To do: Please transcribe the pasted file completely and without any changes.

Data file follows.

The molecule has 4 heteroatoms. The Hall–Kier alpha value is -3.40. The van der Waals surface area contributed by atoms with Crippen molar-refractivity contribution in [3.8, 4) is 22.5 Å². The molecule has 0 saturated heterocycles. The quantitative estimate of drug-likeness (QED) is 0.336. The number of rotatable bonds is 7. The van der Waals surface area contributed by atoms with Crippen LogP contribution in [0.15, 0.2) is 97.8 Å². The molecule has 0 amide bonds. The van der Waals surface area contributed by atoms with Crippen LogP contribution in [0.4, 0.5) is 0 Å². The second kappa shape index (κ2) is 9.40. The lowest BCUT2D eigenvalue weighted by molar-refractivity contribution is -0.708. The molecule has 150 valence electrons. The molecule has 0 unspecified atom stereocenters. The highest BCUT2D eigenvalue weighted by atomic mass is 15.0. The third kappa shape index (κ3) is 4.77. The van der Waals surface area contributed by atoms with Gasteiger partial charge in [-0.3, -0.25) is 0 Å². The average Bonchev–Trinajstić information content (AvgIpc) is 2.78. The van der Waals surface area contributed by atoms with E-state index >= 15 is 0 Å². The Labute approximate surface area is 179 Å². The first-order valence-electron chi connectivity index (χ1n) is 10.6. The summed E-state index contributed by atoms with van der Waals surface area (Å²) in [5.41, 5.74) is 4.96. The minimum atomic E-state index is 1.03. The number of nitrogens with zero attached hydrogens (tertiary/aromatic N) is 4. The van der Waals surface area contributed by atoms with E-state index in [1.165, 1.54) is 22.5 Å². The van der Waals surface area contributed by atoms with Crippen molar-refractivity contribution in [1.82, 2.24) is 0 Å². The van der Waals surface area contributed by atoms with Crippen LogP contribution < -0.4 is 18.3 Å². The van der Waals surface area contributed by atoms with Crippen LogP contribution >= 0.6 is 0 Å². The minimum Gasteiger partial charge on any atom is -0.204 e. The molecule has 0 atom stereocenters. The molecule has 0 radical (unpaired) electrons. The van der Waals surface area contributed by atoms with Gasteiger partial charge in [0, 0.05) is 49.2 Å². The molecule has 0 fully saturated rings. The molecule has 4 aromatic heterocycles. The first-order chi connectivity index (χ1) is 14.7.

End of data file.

The molecule has 4 heteroatoms. The Hall–Kier alpha value is -3.40. The van der Waals surface area contributed by atoms with Crippen molar-refractivity contribution in [3.8, 4) is 22.5 Å². The molecule has 0 saturated heterocycles. The quantitative estimate of drug-likeness (QED) is 0.336. The number of rotatable bonds is 7. The van der Waals surface area contributed by atoms with Crippen LogP contribution in [0.15, 0.2) is 97.8 Å². The molecule has 0 amide bonds. The van der Waals surface area contributed by atoms with Crippen LogP contribution in [0.4, 0.5) is 0 Å². The second kappa shape index (κ2) is 9.40. The lowest BCUT2D eigenvalue weighted by molar-refractivity contribution is -0.708. The molecule has 150 valence electrons. The molecule has 0 unspecified atom stereocenters. The highest BCUT2D eigenvalue weighted by atomic mass is 15.0. The third kappa shape index (κ3) is 4.77. The van der Waals surface area contributed by atoms with Gasteiger partial charge in [-0.3, -0.25) is 0 Å². The average Bonchev–Trinajstić information content (AvgIpc) is 2.78. The van der Waals surface area contributed by atoms with E-state index >= 15 is 0 Å². The Labute approximate surface area is 179 Å². The first-order valence-electron chi connectivity index (χ1n) is 10.6. The summed E-state index contributed by atoms with van der Waals surface area (Å²) in [5.41, 5.74) is 4.96. The minimum atomic E-state index is 1.03. The number of nitrogens with zero attached hydrogens (tertiary/aromatic N) is 4. The van der Waals surface area contributed by atoms with E-state index in [1.165, 1.54) is 22.5 Å². The van der Waals surface area contributed by atoms with Crippen molar-refractivity contribution in [1.82, 2.24) is 0 Å². The van der Waals surface area contributed by atoms with Crippen LogP contribution < -0.4 is 18.3 Å². The van der Waals surface area contributed by atoms with Crippen LogP contribution >= 0.6 is 0 Å². The minimum Gasteiger partial charge on any atom is -0.204 e. The molecule has 0 atom stereocenters. The molecule has 0 radical (unpaired) electrons. The van der Waals surface area contributed by atoms with Gasteiger partial charge in [0, 0.05) is 49.2 Å². The molecule has 0 fully saturated rings. The molecule has 4 aromatic heterocycles. The first-order chi connectivity index (χ1) is 14.7.